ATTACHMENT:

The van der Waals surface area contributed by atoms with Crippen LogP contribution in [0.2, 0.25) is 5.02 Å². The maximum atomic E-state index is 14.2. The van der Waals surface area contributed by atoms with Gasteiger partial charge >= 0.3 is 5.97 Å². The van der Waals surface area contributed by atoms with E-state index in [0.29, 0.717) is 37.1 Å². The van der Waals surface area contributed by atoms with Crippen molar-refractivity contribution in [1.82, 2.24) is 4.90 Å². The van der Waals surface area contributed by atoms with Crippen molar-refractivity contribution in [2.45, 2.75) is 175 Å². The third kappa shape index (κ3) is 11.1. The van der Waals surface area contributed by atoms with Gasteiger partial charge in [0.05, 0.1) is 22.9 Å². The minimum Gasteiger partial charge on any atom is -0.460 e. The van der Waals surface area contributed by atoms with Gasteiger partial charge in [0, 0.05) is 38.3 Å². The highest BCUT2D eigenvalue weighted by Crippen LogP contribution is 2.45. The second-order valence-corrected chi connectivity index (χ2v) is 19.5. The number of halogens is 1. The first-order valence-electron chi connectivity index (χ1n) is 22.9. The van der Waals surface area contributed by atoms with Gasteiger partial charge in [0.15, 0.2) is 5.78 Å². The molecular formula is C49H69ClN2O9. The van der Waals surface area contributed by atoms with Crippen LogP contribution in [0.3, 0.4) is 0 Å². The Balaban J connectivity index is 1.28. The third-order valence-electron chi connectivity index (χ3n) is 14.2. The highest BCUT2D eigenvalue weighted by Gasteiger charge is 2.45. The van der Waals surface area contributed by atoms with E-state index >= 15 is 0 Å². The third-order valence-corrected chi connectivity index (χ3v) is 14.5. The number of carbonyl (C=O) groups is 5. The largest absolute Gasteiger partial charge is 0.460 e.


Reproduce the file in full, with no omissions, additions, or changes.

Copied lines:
The van der Waals surface area contributed by atoms with Crippen LogP contribution in [0.2, 0.25) is 5.02 Å². The maximum atomic E-state index is 14.2. The van der Waals surface area contributed by atoms with Gasteiger partial charge >= 0.3 is 5.97 Å². The van der Waals surface area contributed by atoms with E-state index in [0.29, 0.717) is 37.1 Å². The van der Waals surface area contributed by atoms with Crippen molar-refractivity contribution in [1.82, 2.24) is 4.90 Å². The van der Waals surface area contributed by atoms with Crippen molar-refractivity contribution in [2.45, 2.75) is 175 Å². The third kappa shape index (κ3) is 11.1. The van der Waals surface area contributed by atoms with Gasteiger partial charge in [0.05, 0.1) is 22.9 Å². The minimum Gasteiger partial charge on any atom is -0.460 e. The van der Waals surface area contributed by atoms with Gasteiger partial charge in [0, 0.05) is 38.3 Å². The highest BCUT2D eigenvalue weighted by Crippen LogP contribution is 2.45. The second-order valence-corrected chi connectivity index (χ2v) is 19.5. The number of halogens is 1. The first-order valence-electron chi connectivity index (χ1n) is 22.9. The van der Waals surface area contributed by atoms with Gasteiger partial charge in [0.15, 0.2) is 5.78 Å². The molecular formula is C49H69ClN2O9. The van der Waals surface area contributed by atoms with Crippen LogP contribution in [0.3, 0.4) is 0 Å². The Balaban J connectivity index is 1.28. The third-order valence-electron chi connectivity index (χ3n) is 14.2. The highest BCUT2D eigenvalue weighted by Gasteiger charge is 2.45. The van der Waals surface area contributed by atoms with E-state index >= 15 is 0 Å². The third-order valence-corrected chi connectivity index (χ3v) is 14.5. The number of carbonyl (C=O) groups is 5. The largest absolute Gasteiger partial charge is 0.460 e.